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Helping generators change their settings to boost network resilience and encourage a zero carbon grid

Generators connected to the electricity network are urged to claim thousands of pounds in funding towards mandatory hardware upgrades, aimed at boosting network resilience and encouraging a zero carbon power grid.   

Generators can apply for funding to make the necessary changes and comply with the latest Distribution Code regulations via the Accelerated Loss of Mains Change Programme (ALoMCP), a partnership between National Grid ESO, Energy Networks Association, Distribution Network Operators (DNOs) and Independent Distribution Network Operators (IDNOs) 

What is Loss of Mains?

Loss of Mains protection is there to make sure generators shut down safely when needed. Those connected to the grid before February 2018 are set at levels such that minor network disturbances can cause them to trip off. If a power line disconnects for a few seconds, the generator at the end of the line is temporarily disconnected from the wider network. This can be unsafe and lead to damage to the generator and anything the generator is powering, such as domestic appliances.  

Upgrades are likely to be required on every form of non-domestic generation connected to the grid before February 2018, but the Programme is particularly keen to hear from sites that use Rate of Change of Frequency (RoCoF) settings to help improve network resilience quickly.   

Where is the programme up to?

As of January 2021, 5994 sites, equating to 10.7GW of generation capacity (enough to power 20 million homes) have had their applications approved, equating to £20.2m in funding from the Programme. 5GW, 3134 sites, have already made the changes to their settings.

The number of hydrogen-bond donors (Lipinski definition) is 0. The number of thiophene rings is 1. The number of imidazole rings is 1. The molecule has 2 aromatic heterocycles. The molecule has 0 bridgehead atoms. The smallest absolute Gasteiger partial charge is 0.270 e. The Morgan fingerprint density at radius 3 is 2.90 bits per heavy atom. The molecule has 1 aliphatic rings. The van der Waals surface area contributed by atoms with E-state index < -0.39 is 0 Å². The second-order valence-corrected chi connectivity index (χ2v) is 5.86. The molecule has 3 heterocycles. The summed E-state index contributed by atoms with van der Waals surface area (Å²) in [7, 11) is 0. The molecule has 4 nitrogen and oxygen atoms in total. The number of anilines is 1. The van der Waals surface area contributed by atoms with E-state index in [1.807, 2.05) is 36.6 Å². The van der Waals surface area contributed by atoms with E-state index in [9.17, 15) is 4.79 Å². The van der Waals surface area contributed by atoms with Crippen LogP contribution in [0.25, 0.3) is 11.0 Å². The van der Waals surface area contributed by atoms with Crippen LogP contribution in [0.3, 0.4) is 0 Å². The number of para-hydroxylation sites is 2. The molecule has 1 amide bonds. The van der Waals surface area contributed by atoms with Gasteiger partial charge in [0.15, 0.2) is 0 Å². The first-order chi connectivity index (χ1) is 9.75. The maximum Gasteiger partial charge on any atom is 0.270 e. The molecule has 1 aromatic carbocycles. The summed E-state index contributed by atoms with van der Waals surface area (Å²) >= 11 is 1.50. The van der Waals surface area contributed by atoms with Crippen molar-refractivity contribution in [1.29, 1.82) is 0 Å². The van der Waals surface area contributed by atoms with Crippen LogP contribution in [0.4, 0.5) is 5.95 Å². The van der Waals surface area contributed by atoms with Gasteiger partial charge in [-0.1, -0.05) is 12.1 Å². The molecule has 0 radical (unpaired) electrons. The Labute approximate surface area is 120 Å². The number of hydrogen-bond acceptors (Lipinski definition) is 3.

National Grid - Loss of Mains logo

Two levels of funding are available for generators required to incorporate the changes. If, as in most cases, a simple protection device settings change is required, the generator will receive £1,500 for the first change and an additional £500 per relay after that, up to a maximum of five relays, totalling £4,000. If relays require replacing, generators can receive £4,000 towards replacing each relay. 

To accelerate the rate at which generators make the changes, the programme has introduced a ‘fast track scheme’ which pays generators that meet certain criteria and have a minimum capacity of 500kW an extra £5,000 if they are able to complete the work within four weeks of applying for funding. Owner of these sites are encouraged to apply before April 2021. 

Graham Stein, Network Operability Manager at National Grid ESO said:  

“Recent years have seen increased numbers of smaller, renewable sources of power coming online and helping us to balance the grid.  

The Loss of Mains Programme, delivered in partnership with colleagues across the industry, is helping to change their settings and boost network resilience – allowing these generators to play their role in the transition to a greener grid.  

Our control room engineers spend valuable time and resources on managing Loss of Mains risks and these changes will mean fewer interventions are required, minimising costs for consumers and unlocking the full capability of these zero carbon power sources. 

Thousands of generators across the UK have already taken advantage of the programme and had £20.2m in payments approved, but with more available we’re still keen to hear from owners ahead of the deadline.” 

Mark Dunk, Head of Engineering at Energy Networks Association which represents the UK and Ireland’s energy networks businesses said: 

“If you own or operate a generator connected to the distribution network, we really encourage you to apply now to the Accelerated Loss of Mains Change Programme. By applying, you could be paid thousands of pounds in the next few months when you make mandatory protection changes. These must be made by 1 September 2022, even if you haven’t applied to the programme.  

This vital cross-industry collaborative programme will help to make Britain’s electricity networks more resilient and help the move towards a smarter, Net Zero emissions grid.” 

For more information or to see the full criteria for eligible generators visit the ENA website